As the NBA All-Star break approaches, the debate of who is deserving of mid-season awards, thus far, is going to continue to heat up. When it comes to NBA awards, and all sports awards in general, there is one award that trumps the rest: Most Valuable Player (MVP). There is the MVP, and then there is everything else.
In the common perception of sports analysts, commentators, and fans there are two finalists out in front: Russell Westbrook and James Harden.
This debate is at the forefront of sports, as both are putting up historical numbers. However, when it comes down to it, neither Harden or Westbrook is the “Most Valuable Player.” The most valuable player in the NBA is LeBron James. In fact, James has been the Most Valuable Player for roughly the last ten years, and arguably longer.
This is because LeBron does everything. He is an elite scorer, he is fierce on the boards, he has superb court vision— dishing out assists left and right, he is a stellar defender, and he is extremely efficient. He is the most well-rounded player in the world, and that is why he has been in the last 6 NBA finals. The “value” of a player rarely fluctuates year to year, instead it diminishes over a long period as the player gets older after he or she passes their prime. If you were to have an NBA team for one year, and you had to pick one guy to build your team around, it is LeBron James.
While this is true, the answer to the question is caused by the fallacy that the NBA, and all other professional sports leagues, embedded in this particular award. The award that has “Most Valuable Player” written on it, is for the player who leads a quality team, and does so with flashy and impressive stats. If the award truly stood for its name, LeBron James would have gotten it the last 10 years—minimum. However, the award, in reality, goes to the “Player of the Year,” and that is what it should be called.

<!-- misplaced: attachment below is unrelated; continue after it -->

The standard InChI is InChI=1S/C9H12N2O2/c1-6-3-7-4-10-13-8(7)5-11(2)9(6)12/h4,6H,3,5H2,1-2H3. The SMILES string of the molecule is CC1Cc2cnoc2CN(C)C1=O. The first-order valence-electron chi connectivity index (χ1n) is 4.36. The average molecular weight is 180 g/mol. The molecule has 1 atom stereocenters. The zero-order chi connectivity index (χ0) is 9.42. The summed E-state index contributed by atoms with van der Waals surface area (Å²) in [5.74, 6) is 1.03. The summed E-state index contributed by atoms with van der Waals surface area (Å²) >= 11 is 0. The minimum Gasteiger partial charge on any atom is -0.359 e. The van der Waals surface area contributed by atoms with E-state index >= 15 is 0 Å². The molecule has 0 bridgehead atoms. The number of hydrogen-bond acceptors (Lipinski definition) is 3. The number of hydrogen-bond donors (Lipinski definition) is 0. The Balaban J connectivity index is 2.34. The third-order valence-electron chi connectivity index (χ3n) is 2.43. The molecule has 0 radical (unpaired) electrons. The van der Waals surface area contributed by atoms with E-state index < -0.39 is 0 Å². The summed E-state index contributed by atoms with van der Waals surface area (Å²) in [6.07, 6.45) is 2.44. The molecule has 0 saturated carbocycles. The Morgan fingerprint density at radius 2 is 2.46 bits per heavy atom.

Now, with how the NBA awards the MVP (as the Player of the Year) in mind, the answer to the debate is undoubtedly Westbrook. Westbrook is leading a decent team with mind-blowing stats. Averaging a triple-double this far into the season in the modern NBA is only dreamt about—so we thought. Additionally, the success Westbrook has led the Thunder to is a great achievement. The rest of the Thunder’s roster, apart from Steven Adams, Victor Oladipo, and Enes Kanter, is atrocious. What Westbrook has done this year, so far, is truly historical, and he is deserving of the award.
Nonetheless, James Harden is more valuable than Westbrook. While Westbrook’s basic stats are much more flashy, Harden is far more efficient and his style of play results in more wins. The advanced stats prove this. According to Basketball Reference, Harden is shooting 1.6% better from the field, 4% better from deep, and 6% better in effective field goal percentage (an advanced metric measuring field goal percentage that accounts for three pointers being more valuable than two pointers). Harden also accounts for 2.2 more win shares than Westbrook (an advanced metric that calculates how many wins a player earns for a team). When it comes down to that hypothetical NBA team you are going to run, Harden is the guy to build around, between him and Westbrook.
Due to the misnaming of the award, “MVP,” the debate is more complex. Nonetheless, Russell Westbrook deserves the trophy, although he is behind both Harden and James, among others, for most valuable player in the league.
By Brandon Pollack Photo Credit: fanragsports.com